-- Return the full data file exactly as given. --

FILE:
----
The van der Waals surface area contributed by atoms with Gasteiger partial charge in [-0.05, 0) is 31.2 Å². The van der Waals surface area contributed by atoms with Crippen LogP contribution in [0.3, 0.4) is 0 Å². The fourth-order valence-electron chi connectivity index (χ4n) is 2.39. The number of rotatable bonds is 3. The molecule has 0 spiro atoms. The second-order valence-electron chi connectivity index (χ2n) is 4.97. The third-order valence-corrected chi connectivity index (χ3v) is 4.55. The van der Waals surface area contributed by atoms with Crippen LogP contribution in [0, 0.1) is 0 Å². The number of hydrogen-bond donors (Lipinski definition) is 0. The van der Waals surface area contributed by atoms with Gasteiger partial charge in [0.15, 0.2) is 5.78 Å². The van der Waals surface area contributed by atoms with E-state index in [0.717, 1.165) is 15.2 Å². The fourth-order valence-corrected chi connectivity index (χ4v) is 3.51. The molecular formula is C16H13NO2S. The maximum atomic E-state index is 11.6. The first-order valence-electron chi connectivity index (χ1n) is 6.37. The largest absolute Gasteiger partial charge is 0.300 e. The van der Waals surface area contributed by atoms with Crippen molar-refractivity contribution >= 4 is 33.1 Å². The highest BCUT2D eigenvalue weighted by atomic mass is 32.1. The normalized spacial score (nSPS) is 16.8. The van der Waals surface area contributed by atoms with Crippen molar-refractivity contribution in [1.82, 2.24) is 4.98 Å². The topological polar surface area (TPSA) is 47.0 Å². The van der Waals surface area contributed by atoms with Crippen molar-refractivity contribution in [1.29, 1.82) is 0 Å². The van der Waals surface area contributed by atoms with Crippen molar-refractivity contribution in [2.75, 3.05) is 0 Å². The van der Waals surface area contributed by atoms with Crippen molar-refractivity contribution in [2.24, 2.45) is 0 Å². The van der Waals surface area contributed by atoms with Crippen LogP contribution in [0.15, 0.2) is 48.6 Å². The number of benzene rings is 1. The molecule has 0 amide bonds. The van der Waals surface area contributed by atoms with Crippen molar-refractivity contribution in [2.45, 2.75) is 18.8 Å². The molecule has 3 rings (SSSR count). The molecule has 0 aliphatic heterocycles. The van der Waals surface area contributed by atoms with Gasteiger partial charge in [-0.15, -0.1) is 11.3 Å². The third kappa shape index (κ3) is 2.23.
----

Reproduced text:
The van der Waals surface area contributed by atoms with Gasteiger partial charge in [-0.05, 0) is 31.2 Å². The van der Waals surface area contributed by atoms with Crippen LogP contribution in [0.3, 0.4) is 0 Å². The fourth-order valence-electron chi connectivity index (χ4n) is 2.39. The number of rotatable bonds is 3. The molecule has 0 spiro atoms. The second-order valence-electron chi connectivity index (χ2n) is 4.97. The third-order valence-corrected chi connectivity index (χ3v) is 4.55. The van der Waals surface area contributed by atoms with Crippen LogP contribution in [0, 0.1) is 0 Å². The number of hydrogen-bond donors (Lipinski definition) is 0. The van der Waals surface area contributed by atoms with Gasteiger partial charge in [0.15, 0.2) is 5.78 Å². The van der Waals surface area contributed by atoms with E-state index in [0.717, 1.165) is 15.2 Å². The fourth-order valence-corrected chi connectivity index (χ4v) is 3.51. The molecular formula is C16H13NO2S. The maximum atomic E-state index is 11.6. The first-order valence-electron chi connectivity index (χ1n) is 6.37. The largest absolute Gasteiger partial charge is 0.300 e. The van der Waals surface area contributed by atoms with Crippen molar-refractivity contribution >= 4 is 33.1 Å². The highest BCUT2D eigenvalue weighted by atomic mass is 32.1. The normalized spacial score (nSPS) is 16.8. The van der Waals surface area contributed by atoms with Crippen molar-refractivity contribution in [1.82, 2.24) is 4.98 Å². The topological polar surface area (TPSA) is 47.0 Å². The van der Waals surface area contributed by atoms with Crippen molar-refractivity contribution in [1.29, 1.82) is 0 Å². The van der Waals surface area contributed by atoms with Crippen molar-refractivity contribution in [2.75, 3.05) is 0 Å². The van der Waals surface area contributed by atoms with Crippen molar-refractivity contribution in [2.24, 2.45) is 0 Å². The van der Waals surface area contributed by atoms with Crippen LogP contribution in [0.15, 0.2) is 48.6 Å². The number of benzene rings is 1. The molecule has 0 amide bonds. The van der Waals surface area contributed by atoms with Crippen molar-refractivity contribution in [2.45, 2.75) is 18.8 Å². The molecule has 3 rings (SSSR count). The molecule has 0 aliphatic heterocycles. The van der Waals surface area contributed by atoms with Gasteiger partial charge in [-0.15, -0.1) is 11.3 Å². The third kappa shape index (κ3) is 2.23.